Later, in the courtyard of the office park, I sat listening to a group of nearby students conflate writing with life. “I feel like I have no choice but to write,” one said. Another, something like, “I would rather die.” I understood what they meant, but was wary of taking them literally. To abandon writing and return to an ordinary life would still be to return to a life, right? Surely, I thought, they’d done as my persona had and confused writing with an audience, prose with praise. Surely writing was a choice and one could choose to stop. I stood up. I walked across the street. I went to the graveyard.
No sooner than I walked through the gate did I realize just how hard I’d been trying to forget death, and just how laughable was the attempt. Climbing the graveyard’s rolling hills, I thought of all the false ideals I’d been striving for: safety and fitting in, comfort and stability, applause and a pat on the back, arms crossed and telling jokes when all I wanted to do was to hold someone’s hand and cry. But why was I protecting myself from intimacy with pretense? I knew better. I knew education as a form of death: the death of what we think we know. And although the experience of loss, of life, or of persona, is painful, I understood it as necessary, especially if I was to have any hope at making art.
Behind me, a man cleared his throat. Down on bent knees and with a caddy at his side. The grave cleaner and I watched each other for a minute; neither one of us smiled. Taking a step closer, I asked, “Do you clean all the graves?”
“Poco a poco,” he said, a bottle of orange Nu Finish in his hand.
“My grandpa used to clean his car with that,” I said, pointing.
He laughed. “Y mío también.”
He started to work again, kneeling over straight arms, using the weight of his body to rub the stone. I wondered what it must be like to live every day looking death so directly in the face. I stepped closer. The marble he was cleaning had long ago lost its sheen, but he cleaned with a vigor that defied all skepticism as if he would only stop working when at last he could look down and see the reflection of the sky.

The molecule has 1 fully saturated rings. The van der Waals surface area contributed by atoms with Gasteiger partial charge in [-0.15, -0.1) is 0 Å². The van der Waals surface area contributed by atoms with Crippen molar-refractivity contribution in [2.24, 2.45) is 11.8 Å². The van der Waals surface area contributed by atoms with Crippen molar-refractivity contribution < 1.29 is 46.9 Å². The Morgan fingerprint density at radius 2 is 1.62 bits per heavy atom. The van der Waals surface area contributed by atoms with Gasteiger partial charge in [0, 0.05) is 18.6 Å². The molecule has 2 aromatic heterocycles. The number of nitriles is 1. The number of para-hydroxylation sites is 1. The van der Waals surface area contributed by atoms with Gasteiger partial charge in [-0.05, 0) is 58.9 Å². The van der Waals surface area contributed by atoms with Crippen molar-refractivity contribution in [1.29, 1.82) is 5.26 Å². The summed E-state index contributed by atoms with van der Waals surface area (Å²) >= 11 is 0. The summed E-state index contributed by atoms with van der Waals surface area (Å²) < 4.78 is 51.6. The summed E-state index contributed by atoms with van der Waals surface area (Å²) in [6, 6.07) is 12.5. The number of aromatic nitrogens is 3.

I walked away, up to the top of the hill and sat down in the grass. My view, from left to right: graveyard and God, Antioch, the office park and L.A. I thought until I stopped thinking. I took out my notebook and started to write. Time passed, I don’t know how much. It didn’t matter; I was praying. Suspended in between life and death, my heartbeat was as slow as it had been in days. My body tingled. I looked down to see I was covered with ants. Everything was covered with ants. All the ground teeming so that the shimmer of earth appeared still. I stood up and shook like a wet dog. I closed my notebook, crushing countless bodies in between the pages.
Sarah is an essayist, columnist, journalist, and picture book author living in the mountains of New Mexico. Her work has appeared in The Rumpus, LARB, Paste, Boulder Weekly, Westword, and The Mountain Ear and is forthcoming in Longreads. She is an MFA candidate in nonfiction at Antioch University, where she serves as Blog Editor and Content Manager for Lunch Ticket.